Not only that, but the Broncos would definitely be in the top half of the conference immediately upon arrival. As soon as the Broncos got another star quarterback, they'd contend for the Pac-12's Rose Bowl berth.
The Pac-12 is an elite conference due to its top-tier teams, and the middle of the conference is improving at an alarming rate. If Scott can concentrate on taking teams like Boise and maybe even Nevada, San Jose State or San Diego State, then the Pac-12 could contend with the SEC for postseason winning percentage.
Any of those four teams would have been a better option than Colorado in every aspect except television market. Now that the American Athletic move didn't work out, Scott has an excellent opportunity to poach the Broncos.
The Big 12 already took TCU from the Mountain West, if Scott doesn't make this move, then someone else will. The bottom line is quality, not quantity.
Scott needs to focus on expansion through quality acquisitions. If any conference is going to take the SEC down from its pedestal, quality is the key.
Southeastern Conference: Mike Slive
Mike Slive needs to stay ahead of the game. He had the vision to expand and create what we all know as championship weekend, and that SEC Championship Game has been the source of six of the last seven national champions.
The SEC is at the top of the food chain right now, and this realignment situation poses a unique opportunity for the conference. The SEC holds the lone position of arguing for two teams from one conference to be allowed into the playoffs beginning in 2014.
Not only that, but the SEC holds the argument for how that should occur. For instance, even if two teams were allowed to enter from one conference, pitting them against each other in the first round would cancel out the opportunity.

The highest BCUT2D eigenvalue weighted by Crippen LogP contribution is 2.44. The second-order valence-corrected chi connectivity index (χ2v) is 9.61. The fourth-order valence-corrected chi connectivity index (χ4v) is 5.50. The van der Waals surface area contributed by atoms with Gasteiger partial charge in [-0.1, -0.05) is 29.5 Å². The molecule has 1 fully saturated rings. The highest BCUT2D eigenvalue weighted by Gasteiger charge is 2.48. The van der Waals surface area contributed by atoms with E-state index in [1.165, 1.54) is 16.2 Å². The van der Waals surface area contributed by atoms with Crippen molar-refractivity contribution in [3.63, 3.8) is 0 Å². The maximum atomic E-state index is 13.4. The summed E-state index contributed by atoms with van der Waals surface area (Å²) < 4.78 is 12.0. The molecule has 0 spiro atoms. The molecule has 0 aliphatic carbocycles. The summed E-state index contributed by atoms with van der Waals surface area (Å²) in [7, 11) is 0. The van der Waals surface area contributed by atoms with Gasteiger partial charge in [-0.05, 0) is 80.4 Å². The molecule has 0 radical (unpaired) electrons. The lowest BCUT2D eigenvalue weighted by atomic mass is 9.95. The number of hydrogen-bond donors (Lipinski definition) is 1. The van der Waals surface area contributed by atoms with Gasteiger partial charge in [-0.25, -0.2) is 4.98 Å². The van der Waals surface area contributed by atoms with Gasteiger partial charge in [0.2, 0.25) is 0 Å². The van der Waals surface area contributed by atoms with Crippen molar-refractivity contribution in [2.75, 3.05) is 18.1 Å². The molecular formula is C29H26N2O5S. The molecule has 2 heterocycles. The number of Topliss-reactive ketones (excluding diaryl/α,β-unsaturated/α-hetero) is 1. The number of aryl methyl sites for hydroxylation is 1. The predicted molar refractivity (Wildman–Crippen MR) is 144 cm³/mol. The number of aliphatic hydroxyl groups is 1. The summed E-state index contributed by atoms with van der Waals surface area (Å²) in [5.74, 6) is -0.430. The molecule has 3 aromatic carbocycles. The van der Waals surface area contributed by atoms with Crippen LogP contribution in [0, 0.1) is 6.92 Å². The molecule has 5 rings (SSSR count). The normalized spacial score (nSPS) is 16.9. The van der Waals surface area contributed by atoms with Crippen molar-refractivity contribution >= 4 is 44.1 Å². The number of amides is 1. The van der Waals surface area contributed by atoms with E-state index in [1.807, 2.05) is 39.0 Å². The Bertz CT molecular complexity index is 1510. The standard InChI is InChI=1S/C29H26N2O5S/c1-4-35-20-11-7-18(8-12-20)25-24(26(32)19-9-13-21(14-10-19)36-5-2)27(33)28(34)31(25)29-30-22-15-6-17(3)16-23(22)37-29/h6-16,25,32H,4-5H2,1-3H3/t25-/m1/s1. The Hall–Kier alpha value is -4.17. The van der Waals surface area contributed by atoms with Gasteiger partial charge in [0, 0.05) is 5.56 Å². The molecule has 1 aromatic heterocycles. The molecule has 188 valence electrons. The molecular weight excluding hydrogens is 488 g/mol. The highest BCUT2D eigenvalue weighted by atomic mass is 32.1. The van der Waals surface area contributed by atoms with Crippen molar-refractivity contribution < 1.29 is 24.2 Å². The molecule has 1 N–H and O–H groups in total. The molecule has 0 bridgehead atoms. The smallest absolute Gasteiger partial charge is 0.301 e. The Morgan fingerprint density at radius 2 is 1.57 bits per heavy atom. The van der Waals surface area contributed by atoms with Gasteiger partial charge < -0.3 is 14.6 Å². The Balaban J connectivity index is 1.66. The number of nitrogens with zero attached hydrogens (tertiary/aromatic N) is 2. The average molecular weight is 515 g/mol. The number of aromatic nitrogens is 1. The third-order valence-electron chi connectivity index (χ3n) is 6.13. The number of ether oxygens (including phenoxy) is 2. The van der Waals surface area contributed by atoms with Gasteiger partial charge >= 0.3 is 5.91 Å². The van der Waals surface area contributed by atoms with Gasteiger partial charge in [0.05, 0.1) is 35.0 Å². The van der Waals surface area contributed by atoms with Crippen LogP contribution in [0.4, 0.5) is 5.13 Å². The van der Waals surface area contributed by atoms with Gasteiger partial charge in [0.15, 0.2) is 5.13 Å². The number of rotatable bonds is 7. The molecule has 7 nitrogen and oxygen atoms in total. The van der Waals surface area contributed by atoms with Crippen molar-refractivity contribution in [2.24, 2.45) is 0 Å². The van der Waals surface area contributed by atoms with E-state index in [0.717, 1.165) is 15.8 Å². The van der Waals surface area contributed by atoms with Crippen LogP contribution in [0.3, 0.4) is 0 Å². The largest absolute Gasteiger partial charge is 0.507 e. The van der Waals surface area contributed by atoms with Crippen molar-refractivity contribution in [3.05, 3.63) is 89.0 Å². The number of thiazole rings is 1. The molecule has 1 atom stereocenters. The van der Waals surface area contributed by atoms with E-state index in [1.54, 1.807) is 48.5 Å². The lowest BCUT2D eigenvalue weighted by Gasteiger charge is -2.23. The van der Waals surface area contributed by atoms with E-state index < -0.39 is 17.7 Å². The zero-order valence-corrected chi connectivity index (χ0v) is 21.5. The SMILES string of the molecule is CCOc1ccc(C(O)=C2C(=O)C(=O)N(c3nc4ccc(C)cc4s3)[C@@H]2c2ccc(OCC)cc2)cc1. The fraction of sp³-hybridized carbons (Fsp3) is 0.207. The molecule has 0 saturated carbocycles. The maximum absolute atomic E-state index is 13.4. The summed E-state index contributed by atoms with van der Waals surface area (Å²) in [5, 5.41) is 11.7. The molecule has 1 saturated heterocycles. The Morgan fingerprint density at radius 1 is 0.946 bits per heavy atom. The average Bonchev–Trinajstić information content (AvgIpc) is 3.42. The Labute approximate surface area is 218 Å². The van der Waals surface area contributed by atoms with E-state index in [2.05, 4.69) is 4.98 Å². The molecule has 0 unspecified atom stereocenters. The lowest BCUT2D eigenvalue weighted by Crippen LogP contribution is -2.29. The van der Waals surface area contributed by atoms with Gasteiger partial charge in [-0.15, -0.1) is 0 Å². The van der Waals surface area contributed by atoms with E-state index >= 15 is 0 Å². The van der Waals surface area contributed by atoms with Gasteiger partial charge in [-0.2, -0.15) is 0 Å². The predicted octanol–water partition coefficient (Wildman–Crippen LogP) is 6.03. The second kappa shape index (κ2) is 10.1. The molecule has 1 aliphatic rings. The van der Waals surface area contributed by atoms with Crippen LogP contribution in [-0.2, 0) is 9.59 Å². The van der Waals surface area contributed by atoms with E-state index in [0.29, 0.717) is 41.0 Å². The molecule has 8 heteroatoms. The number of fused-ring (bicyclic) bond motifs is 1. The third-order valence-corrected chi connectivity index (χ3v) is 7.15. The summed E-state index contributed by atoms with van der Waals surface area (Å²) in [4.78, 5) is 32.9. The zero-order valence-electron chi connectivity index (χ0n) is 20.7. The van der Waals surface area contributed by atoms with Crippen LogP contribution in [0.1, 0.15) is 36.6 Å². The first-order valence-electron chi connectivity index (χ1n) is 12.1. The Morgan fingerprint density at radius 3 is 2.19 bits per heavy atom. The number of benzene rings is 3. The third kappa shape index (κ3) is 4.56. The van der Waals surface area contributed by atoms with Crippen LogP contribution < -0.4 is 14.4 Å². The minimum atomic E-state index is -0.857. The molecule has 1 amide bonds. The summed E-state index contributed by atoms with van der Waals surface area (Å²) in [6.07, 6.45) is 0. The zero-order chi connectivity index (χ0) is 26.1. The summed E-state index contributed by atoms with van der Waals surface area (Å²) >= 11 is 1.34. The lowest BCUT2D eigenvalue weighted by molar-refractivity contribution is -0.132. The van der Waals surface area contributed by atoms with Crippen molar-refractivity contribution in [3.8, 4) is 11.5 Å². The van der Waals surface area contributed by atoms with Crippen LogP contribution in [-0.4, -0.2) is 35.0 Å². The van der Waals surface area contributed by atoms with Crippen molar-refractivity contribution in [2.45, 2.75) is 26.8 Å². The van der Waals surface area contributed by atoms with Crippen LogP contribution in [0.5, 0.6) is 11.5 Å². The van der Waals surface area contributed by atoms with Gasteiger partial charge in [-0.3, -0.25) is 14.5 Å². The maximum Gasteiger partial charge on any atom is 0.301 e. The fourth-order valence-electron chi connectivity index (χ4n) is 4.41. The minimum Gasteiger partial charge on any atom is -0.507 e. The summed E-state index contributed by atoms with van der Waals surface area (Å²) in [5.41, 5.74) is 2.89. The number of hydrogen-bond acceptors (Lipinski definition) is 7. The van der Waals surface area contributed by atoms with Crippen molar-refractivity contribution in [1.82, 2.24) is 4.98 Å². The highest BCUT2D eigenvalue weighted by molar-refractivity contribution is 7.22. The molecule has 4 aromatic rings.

Slive can petition for the two teams from the same conference to be given the chance to meet in the national championship. While this would appear selfish right now, it's best for college football in the long run.
What if the Big Ten, Pac-12, Big 12, ACC or AAC is the top dog? It would be best for college football if the top four teams were allowed in, regardless of conference affiliation. No. 1 should face No. 4 and No. 2 should face No. 3.
If any given conference occupies the No. 1 and No. 3 slots, the rules should not be altered to force one team to eliminate the other. The same is true for the No. 1 and No. 4 slots; if they are from the same conference, then one must be forced to eliminate the other.
Slive has been at the forefront of collegiate progress, and the realignment period allows him a unique opportunity to make the biggest impact to the game since the 1992 SEC Championship Game between Florida and Alabama.
As the most powerful man in college sports today, his goals should still be to further the sport as a whole in any way possible. (With great power comes great responsibility, right?)
It just so happens that he can do that by furthering his conference at this particular juncture.